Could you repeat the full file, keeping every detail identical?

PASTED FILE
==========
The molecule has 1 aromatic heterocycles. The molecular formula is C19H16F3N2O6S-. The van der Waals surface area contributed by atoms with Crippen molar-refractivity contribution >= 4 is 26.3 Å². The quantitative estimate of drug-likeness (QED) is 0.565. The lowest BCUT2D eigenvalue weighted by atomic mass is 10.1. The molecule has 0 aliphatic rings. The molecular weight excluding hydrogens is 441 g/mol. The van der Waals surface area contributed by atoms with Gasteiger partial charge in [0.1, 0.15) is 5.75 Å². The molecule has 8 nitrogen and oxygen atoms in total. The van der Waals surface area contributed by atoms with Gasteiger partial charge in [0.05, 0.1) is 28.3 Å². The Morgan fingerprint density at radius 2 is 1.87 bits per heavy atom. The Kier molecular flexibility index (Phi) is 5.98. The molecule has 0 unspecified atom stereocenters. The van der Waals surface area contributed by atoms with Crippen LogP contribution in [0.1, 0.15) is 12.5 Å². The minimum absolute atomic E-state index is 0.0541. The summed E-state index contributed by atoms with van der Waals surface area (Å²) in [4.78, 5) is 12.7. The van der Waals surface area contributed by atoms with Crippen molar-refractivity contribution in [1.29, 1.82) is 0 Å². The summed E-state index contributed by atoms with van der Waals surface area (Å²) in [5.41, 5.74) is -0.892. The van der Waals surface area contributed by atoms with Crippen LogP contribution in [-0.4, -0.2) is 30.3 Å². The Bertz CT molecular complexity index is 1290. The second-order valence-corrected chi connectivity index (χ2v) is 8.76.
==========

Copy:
The molecule has 1 aromatic heterocycles. The molecular formula is C19H16F3N2O6S-. The van der Waals surface area contributed by atoms with Crippen molar-refractivity contribution >= 4 is 26.3 Å². The quantitative estimate of drug-likeness (QED) is 0.565. The lowest BCUT2D eigenvalue weighted by atomic mass is 10.1. The molecule has 0 aliphatic rings. The molecular weight excluding hydrogens is 441 g/mol. The van der Waals surface area contributed by atoms with Gasteiger partial charge in [0.1, 0.15) is 5.75 Å². The molecule has 8 nitrogen and oxygen atoms in total. The van der Waals surface area contributed by atoms with Gasteiger partial charge in [0.05, 0.1) is 28.3 Å². The Morgan fingerprint density at radius 2 is 1.87 bits per heavy atom. The Kier molecular flexibility index (Phi) is 5.98. The molecule has 0 unspecified atom stereocenters. The van der Waals surface area contributed by atoms with Crippen LogP contribution in [0.1, 0.15) is 12.5 Å². The minimum absolute atomic E-state index is 0.0541. The summed E-state index contributed by atoms with van der Waals surface area (Å²) in [4.78, 5) is 12.7. The van der Waals surface area contributed by atoms with Crippen molar-refractivity contribution in [1.29, 1.82) is 0 Å². The summed E-state index contributed by atoms with van der Waals surface area (Å²) in [5.41, 5.74) is -0.892. The van der Waals surface area contributed by atoms with Crippen LogP contribution in [-0.4, -0.2) is 30.3 Å². The Bertz CT molecular complexity index is 1290. The second-order valence-corrected chi connectivity index (χ2v) is 8.76.